Crete is the birthplace of Zeus and the Minoan culture, and also one of the largest islands in the Mediterranean. Stretching out over a large area and rich in diversity, it takes some time to fully explore and get to know its nature, gastronomy, archaeology, beaches, festivals and people.
Heraklio is the capital and Greece’s third major city. All the most interesting spots to visit are huddled in the centre of the city and include the Lions’ Fountain, the Loggia, the Church of Saint Mark, the Church of Saint Titus, the Port and the Venetian fortress, the Arsenals, the Archaeological Museum and of course, Knosos Palace, which is situated on the outskirts of the city.
Knosos Palace lies 6 km outside Heraklio. This vast rambling Minoan palace is the most important on Crete, and boasts superb mural paintings, baths, colonnades and Villa Ariadne. It is the principal monument of the Minoan Age. Knosos Palace is considered to be the labyrinth where Minos imprisoned the Minotaur, and home to the legend of Theseus and his fight against this dreaded beast. It was discovered in 1900 by Sir Arthur Evans. If you’re planning on spending just a short time in the capital and opt to visit just one place, then Knosos Palace has to be your choice.
Beaches bathed by the most transparent turquoise waters in Europe line the tourist resort of Elafonisis, whilst the neighbouring beach of Kedrodassos is backed by a landscape of twisted Cyprus and juniper trees. To reach the beach of Balos, bathers have to follow a trail used by goats, undoubtedly the most important inhabitants of Crete. The island of Crete is blessed with cloudless skies, so take care when out and about: always use a sun block and a pair of sunglasses, and of course, remember to take your diving goggles in order to be able to admire the spectacular sea bed.
Yet there’s more to the island that boasts Mount Ida, whose summit is the birthplace of Zeus, than just beaches. The vast, permanently snow-capped mountains hide a host of fascinating secrets: freshwater Kournas Lake is just one of them.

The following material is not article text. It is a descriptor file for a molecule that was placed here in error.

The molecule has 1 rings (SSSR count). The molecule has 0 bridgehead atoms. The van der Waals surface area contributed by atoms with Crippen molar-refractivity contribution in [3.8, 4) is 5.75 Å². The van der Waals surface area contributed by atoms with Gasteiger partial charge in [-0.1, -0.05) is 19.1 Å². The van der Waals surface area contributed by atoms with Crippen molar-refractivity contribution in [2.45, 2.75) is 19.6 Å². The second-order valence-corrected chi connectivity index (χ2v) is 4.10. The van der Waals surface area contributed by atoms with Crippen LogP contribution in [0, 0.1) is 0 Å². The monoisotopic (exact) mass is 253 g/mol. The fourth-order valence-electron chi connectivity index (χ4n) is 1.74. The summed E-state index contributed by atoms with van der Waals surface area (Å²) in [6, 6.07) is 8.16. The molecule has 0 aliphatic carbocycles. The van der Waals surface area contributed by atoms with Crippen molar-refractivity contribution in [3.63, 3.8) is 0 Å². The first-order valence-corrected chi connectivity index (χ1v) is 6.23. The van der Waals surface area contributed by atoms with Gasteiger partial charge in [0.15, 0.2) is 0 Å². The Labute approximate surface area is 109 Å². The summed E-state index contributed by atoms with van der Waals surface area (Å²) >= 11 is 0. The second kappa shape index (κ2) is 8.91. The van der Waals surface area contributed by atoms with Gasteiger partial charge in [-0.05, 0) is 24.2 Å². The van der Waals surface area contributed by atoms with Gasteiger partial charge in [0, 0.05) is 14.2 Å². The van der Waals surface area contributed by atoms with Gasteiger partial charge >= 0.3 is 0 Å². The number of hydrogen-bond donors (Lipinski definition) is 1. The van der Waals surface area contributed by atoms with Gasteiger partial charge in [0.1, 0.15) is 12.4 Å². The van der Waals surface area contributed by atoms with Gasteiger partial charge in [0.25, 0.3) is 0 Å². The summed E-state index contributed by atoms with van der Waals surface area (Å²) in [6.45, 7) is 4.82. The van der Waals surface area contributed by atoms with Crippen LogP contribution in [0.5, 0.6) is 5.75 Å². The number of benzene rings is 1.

Those eager to explore the island’s natural landscapes and to discover one of Greece’s most breathtaking settings should find the energy to take the six mile walk through the Samaria Gorge. One of the longest and narrowest in Europe, it is 18 km long, rises up 500 metres and is just 3 metres wide at the narrowest stretch, known as the Iron Gate. It runs through an unspoilt rugged rocky landscape, following the course of the water and is bordered by wooded slopes and steep precipices. On the route, the river is crossed several times by narrow bridges made from tree trunks. Despite its length and the sharp drop, it is not too difficult for walkers as the trail is downhill all the way. However, you do have to be fairly fit!
Also not to be missed is a visit to the gorgeous city of Chania. Its Venetian port and old quarter are filled with charming, peaceful or lively spots in which to relax and sample traditional fare such as moussaka or dolma.
Rethymno is a small coastal town dotted with several 16th century buildings. It also has a Venetian harbour and lighthouse that are guaranteed to delight. Lining the harbour waterfront are literally dozens of restaurants serving superb seafood. The narrow cobbled streets, with buildings built during the Venetian and Turkish occupation of the island, have all the charm of the Medieval and Renaissance periods.
Crete has everything you need for an unforgettable holiday: archaeology, fabulous beaches, stunning natural landscapes, mouth-watering gastronomy and lots of nightlife, but above all, the locals are incredibly friendly and hospitable and always ready to chat, making your visit to the island even more memorable. So enjoy!
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